Legacies of War

Violence, Ecologies, and Kin

By Kimberly Theidon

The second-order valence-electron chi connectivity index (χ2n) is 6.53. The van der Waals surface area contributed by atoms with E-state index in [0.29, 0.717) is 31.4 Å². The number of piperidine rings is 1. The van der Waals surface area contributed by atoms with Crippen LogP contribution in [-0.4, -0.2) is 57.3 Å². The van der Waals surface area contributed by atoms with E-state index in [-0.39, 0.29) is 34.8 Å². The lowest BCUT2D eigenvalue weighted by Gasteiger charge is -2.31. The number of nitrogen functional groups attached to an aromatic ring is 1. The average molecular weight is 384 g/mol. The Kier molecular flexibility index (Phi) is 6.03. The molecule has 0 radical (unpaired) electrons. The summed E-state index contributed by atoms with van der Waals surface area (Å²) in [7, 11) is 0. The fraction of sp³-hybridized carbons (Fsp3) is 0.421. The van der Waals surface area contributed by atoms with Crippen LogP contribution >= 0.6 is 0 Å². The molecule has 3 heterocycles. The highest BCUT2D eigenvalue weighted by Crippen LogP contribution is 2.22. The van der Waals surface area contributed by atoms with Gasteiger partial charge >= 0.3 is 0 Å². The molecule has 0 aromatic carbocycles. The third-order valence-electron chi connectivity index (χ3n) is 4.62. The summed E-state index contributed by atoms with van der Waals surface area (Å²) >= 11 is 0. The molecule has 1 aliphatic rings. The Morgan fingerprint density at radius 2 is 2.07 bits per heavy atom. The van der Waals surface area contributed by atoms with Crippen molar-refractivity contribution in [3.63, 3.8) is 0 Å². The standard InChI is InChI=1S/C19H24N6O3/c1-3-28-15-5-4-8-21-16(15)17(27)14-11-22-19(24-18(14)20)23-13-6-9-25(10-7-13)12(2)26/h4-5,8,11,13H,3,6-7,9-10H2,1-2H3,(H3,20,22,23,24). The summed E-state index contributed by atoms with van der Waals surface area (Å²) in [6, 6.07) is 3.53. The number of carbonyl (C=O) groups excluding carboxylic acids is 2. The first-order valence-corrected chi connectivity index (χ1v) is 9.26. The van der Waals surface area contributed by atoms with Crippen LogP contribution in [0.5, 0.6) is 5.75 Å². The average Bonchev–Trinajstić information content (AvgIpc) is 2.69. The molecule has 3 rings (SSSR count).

In Legacies of War Kimberly Theidon examines the lives of children born of wartime rape and the experiences of their mothers and communities to offer a gendered theory of harm and repair. Drawing on ethnographic research in post-conflict Peru and Colombia, Theidon considers the multiple environments in which conception, pregnancy, and childbirth unfold. She reimagines harm by taking into account the impact of violence on individual people as well as on more-than-human lives, bodies, and ecologies, showing how wartime violence reveals the interdependency of all life. She also critiques policy makers, governments, and humanitarian organizations for their efforts at post-conflict justice, which frequently take an anthropocentric rights-based approach that is steeped in liberal legalism. Rethinking the intergenerational reach of war while questioning what counts as sexual and reproductive violence, Theidon calls for an explicitly feminist peace-building and postconflict agenda that includes a full range of sexual and reproductive rights, including access to safe and affordable abortions.